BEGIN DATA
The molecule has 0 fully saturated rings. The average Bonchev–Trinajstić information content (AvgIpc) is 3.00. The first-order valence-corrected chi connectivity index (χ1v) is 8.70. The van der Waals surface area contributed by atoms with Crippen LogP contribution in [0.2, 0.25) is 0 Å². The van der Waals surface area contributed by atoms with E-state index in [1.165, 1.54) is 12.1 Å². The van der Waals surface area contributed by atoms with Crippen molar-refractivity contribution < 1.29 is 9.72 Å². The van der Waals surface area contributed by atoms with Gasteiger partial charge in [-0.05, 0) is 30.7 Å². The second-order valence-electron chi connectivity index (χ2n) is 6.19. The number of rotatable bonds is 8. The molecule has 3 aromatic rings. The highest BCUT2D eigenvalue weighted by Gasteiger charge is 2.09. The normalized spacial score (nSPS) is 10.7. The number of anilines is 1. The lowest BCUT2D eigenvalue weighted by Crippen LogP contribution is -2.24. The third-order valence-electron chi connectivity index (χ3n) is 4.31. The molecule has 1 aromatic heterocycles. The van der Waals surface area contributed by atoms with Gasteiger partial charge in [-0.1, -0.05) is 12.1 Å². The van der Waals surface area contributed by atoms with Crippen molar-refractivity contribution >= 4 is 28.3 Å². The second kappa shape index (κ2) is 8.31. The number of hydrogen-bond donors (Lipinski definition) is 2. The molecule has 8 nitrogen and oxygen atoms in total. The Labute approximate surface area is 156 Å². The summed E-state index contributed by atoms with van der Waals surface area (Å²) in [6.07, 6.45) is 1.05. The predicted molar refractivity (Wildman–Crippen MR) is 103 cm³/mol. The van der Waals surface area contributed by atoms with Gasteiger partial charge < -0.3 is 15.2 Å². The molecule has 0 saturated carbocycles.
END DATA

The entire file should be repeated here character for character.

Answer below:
The molecule has 0 fully saturated rings. The average Bonchev–Trinajstić information content (AvgIpc) is 3.00. The first-order valence-corrected chi connectivity index (χ1v) is 8.70. The van der Waals surface area contributed by atoms with Crippen LogP contribution in [0.2, 0.25) is 0 Å². The van der Waals surface area contributed by atoms with E-state index in [1.165, 1.54) is 12.1 Å². The van der Waals surface area contributed by atoms with Crippen molar-refractivity contribution < 1.29 is 9.72 Å². The van der Waals surface area contributed by atoms with Gasteiger partial charge in [-0.05, 0) is 30.7 Å². The second-order valence-electron chi connectivity index (χ2n) is 6.19. The number of rotatable bonds is 8. The molecule has 3 aromatic rings. The highest BCUT2D eigenvalue weighted by Gasteiger charge is 2.09. The normalized spacial score (nSPS) is 10.7. The number of anilines is 1. The lowest BCUT2D eigenvalue weighted by Crippen LogP contribution is -2.24. The third-order valence-electron chi connectivity index (χ3n) is 4.31. The molecule has 1 aromatic heterocycles. The van der Waals surface area contributed by atoms with Gasteiger partial charge in [-0.1, -0.05) is 12.1 Å². The van der Waals surface area contributed by atoms with Crippen molar-refractivity contribution >= 4 is 28.3 Å². The second kappa shape index (κ2) is 8.31. The number of hydrogen-bond donors (Lipinski definition) is 2. The molecule has 8 nitrogen and oxygen atoms in total. The Labute approximate surface area is 156 Å². The summed E-state index contributed by atoms with van der Waals surface area (Å²) in [6.07, 6.45) is 1.05. The predicted molar refractivity (Wildman–Crippen MR) is 103 cm³/mol. The van der Waals surface area contributed by atoms with Gasteiger partial charge < -0.3 is 15.2 Å². The molecule has 0 saturated carbocycles.